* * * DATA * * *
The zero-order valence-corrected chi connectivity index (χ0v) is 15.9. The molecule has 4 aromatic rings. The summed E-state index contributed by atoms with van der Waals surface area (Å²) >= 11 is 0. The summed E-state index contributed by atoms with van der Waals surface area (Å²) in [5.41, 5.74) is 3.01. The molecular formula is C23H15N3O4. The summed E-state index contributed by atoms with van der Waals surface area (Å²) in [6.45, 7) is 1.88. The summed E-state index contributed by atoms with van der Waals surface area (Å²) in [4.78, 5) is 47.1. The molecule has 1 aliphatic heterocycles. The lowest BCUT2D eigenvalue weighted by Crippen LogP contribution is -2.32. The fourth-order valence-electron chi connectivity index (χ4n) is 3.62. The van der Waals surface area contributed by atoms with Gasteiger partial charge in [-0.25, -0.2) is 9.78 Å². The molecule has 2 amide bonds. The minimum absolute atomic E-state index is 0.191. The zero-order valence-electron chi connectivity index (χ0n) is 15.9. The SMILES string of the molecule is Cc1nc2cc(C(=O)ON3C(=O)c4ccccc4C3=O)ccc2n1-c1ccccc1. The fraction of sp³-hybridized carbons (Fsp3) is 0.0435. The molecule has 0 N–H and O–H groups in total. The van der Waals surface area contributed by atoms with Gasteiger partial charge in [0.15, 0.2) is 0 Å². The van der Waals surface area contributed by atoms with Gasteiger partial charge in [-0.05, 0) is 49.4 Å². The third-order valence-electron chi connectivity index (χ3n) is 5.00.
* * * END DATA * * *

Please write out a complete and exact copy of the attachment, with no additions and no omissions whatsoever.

The zero-order valence-corrected chi connectivity index (χ0v) is 15.9. The molecule has 4 aromatic rings. The summed E-state index contributed by atoms with van der Waals surface area (Å²) >= 11 is 0. The summed E-state index contributed by atoms with van der Waals surface area (Å²) in [5.41, 5.74) is 3.01. The molecular formula is C23H15N3O4. The summed E-state index contributed by atoms with van der Waals surface area (Å²) in [6.45, 7) is 1.88. The summed E-state index contributed by atoms with van der Waals surface area (Å²) in [4.78, 5) is 47.1. The molecule has 1 aliphatic heterocycles. The lowest BCUT2D eigenvalue weighted by Crippen LogP contribution is -2.32. The fourth-order valence-electron chi connectivity index (χ4n) is 3.62. The van der Waals surface area contributed by atoms with Gasteiger partial charge in [-0.25, -0.2) is 9.78 Å². The molecule has 2 amide bonds. The minimum absolute atomic E-state index is 0.191. The zero-order valence-electron chi connectivity index (χ0n) is 15.9. The SMILES string of the molecule is Cc1nc2cc(C(=O)ON3C(=O)c4ccccc4C3=O)ccc2n1-c1ccccc1. The fraction of sp³-hybridized carbons (Fsp3) is 0.0435. The molecule has 0 N–H and O–H groups in total. The van der Waals surface area contributed by atoms with Gasteiger partial charge in [0.15, 0.2) is 0 Å². The van der Waals surface area contributed by atoms with Gasteiger partial charge in [-0.05, 0) is 49.4 Å². The third-order valence-electron chi connectivity index (χ3n) is 5.00.